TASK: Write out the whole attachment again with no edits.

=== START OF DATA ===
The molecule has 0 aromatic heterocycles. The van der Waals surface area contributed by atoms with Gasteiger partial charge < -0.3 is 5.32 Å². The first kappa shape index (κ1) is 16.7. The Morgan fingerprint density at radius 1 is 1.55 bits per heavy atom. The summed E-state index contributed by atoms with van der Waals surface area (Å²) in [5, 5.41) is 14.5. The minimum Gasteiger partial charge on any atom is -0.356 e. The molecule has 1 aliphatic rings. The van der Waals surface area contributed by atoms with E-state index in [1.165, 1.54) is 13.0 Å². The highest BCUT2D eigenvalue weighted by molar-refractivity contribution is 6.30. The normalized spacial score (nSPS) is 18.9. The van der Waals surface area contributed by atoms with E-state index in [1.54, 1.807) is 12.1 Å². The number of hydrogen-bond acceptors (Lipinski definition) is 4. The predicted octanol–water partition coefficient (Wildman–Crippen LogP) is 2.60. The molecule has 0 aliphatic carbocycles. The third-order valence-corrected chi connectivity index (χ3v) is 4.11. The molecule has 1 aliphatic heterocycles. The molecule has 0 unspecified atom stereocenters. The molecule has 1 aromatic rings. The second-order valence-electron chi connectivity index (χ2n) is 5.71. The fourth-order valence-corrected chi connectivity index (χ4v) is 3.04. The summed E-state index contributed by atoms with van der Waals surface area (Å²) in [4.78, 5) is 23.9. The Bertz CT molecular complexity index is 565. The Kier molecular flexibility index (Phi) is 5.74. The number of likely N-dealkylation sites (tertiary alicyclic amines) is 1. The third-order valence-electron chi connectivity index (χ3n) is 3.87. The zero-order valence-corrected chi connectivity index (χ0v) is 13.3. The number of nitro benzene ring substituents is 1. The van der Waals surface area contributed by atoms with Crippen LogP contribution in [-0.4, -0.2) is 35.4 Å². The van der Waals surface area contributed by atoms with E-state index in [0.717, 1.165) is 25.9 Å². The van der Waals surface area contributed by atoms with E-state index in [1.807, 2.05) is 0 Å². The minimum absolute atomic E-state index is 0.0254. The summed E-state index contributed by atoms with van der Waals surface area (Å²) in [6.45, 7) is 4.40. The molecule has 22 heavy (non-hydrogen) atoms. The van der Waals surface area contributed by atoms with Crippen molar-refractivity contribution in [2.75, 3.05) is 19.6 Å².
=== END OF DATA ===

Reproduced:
The molecule has 0 aromatic heterocycles. The van der Waals surface area contributed by atoms with Gasteiger partial charge < -0.3 is 5.32 Å². The first kappa shape index (κ1) is 16.7. The Morgan fingerprint density at radius 1 is 1.55 bits per heavy atom. The summed E-state index contributed by atoms with van der Waals surface area (Å²) in [5, 5.41) is 14.5. The minimum Gasteiger partial charge on any atom is -0.356 e. The molecule has 1 aliphatic rings. The van der Waals surface area contributed by atoms with E-state index in [1.165, 1.54) is 13.0 Å². The highest BCUT2D eigenvalue weighted by molar-refractivity contribution is 6.30. The normalized spacial score (nSPS) is 18.9. The van der Waals surface area contributed by atoms with E-state index in [1.54, 1.807) is 12.1 Å². The number of hydrogen-bond acceptors (Lipinski definition) is 4. The predicted octanol–water partition coefficient (Wildman–Crippen LogP) is 2.60. The molecule has 0 aliphatic carbocycles. The third-order valence-corrected chi connectivity index (χ3v) is 4.11. The molecule has 1 aliphatic heterocycles. The molecule has 0 unspecified atom stereocenters. The molecule has 1 aromatic rings. The second-order valence-electron chi connectivity index (χ2n) is 5.71. The fourth-order valence-corrected chi connectivity index (χ4v) is 3.04. The summed E-state index contributed by atoms with van der Waals surface area (Å²) in [4.78, 5) is 23.9. The Bertz CT molecular complexity index is 565. The Kier molecular flexibility index (Phi) is 5.74. The number of likely N-dealkylation sites (tertiary alicyclic amines) is 1. The third-order valence-electron chi connectivity index (χ3n) is 3.87. The zero-order valence-corrected chi connectivity index (χ0v) is 13.3. The number of nitro benzene ring substituents is 1. The van der Waals surface area contributed by atoms with Crippen LogP contribution in [-0.4, -0.2) is 35.4 Å². The van der Waals surface area contributed by atoms with E-state index in [0.717, 1.165) is 25.9 Å². The van der Waals surface area contributed by atoms with E-state index in [1.807, 2.05) is 0 Å². The minimum absolute atomic E-state index is 0.0254. The summed E-state index contributed by atoms with van der Waals surface area (Å²) in [6.45, 7) is 4.40. The molecule has 22 heavy (non-hydrogen) atoms. The van der Waals surface area contributed by atoms with Crippen molar-refractivity contribution in [2.75, 3.05) is 19.6 Å².